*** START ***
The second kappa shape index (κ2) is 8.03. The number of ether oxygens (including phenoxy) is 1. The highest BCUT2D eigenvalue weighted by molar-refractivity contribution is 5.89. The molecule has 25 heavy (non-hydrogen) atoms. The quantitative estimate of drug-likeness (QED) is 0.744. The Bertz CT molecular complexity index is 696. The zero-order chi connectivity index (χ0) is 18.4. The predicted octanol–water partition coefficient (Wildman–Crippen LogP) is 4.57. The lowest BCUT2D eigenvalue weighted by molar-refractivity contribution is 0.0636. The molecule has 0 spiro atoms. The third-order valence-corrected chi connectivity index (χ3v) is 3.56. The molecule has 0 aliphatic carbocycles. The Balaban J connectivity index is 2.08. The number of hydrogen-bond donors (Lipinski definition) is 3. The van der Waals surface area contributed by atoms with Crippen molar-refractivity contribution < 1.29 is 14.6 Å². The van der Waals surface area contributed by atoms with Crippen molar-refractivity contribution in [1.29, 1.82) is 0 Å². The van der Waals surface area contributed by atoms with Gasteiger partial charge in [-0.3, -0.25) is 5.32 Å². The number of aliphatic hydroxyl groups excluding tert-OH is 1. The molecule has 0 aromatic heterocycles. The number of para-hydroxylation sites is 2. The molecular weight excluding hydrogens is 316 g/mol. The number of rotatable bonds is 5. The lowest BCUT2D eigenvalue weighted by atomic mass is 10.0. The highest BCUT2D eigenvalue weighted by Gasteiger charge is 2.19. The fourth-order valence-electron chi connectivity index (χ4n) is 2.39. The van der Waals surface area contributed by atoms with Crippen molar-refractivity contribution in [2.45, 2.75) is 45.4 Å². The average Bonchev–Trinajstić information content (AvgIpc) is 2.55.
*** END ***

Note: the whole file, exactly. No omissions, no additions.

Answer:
The second kappa shape index (κ2) is 8.03. The number of ether oxygens (including phenoxy) is 1. The highest BCUT2D eigenvalue weighted by molar-refractivity contribution is 5.89. The molecule has 25 heavy (non-hydrogen) atoms. The quantitative estimate of drug-likeness (QED) is 0.744. The Bertz CT molecular complexity index is 696. The zero-order chi connectivity index (χ0) is 18.4. The predicted octanol–water partition coefficient (Wildman–Crippen LogP) is 4.57. The lowest BCUT2D eigenvalue weighted by molar-refractivity contribution is 0.0636. The molecule has 0 spiro atoms. The third-order valence-corrected chi connectivity index (χ3v) is 3.56. The molecule has 0 aliphatic carbocycles. The Balaban J connectivity index is 2.08. The number of hydrogen-bond donors (Lipinski definition) is 3. The van der Waals surface area contributed by atoms with Crippen molar-refractivity contribution < 1.29 is 14.6 Å². The van der Waals surface area contributed by atoms with Crippen molar-refractivity contribution in [1.29, 1.82) is 0 Å². The van der Waals surface area contributed by atoms with Gasteiger partial charge in [-0.3, -0.25) is 5.32 Å². The number of aliphatic hydroxyl groups excluding tert-OH is 1. The molecule has 0 aromatic heterocycles. The number of para-hydroxylation sites is 2. The molecular weight excluding hydrogens is 316 g/mol. The number of rotatable bonds is 5. The lowest BCUT2D eigenvalue weighted by atomic mass is 10.0. The highest BCUT2D eigenvalue weighted by Gasteiger charge is 2.19. The fourth-order valence-electron chi connectivity index (χ4n) is 2.39. The van der Waals surface area contributed by atoms with Crippen molar-refractivity contribution in [2.45, 2.75) is 45.4 Å². The average Bonchev–Trinajstić information content (AvgIpc) is 2.55.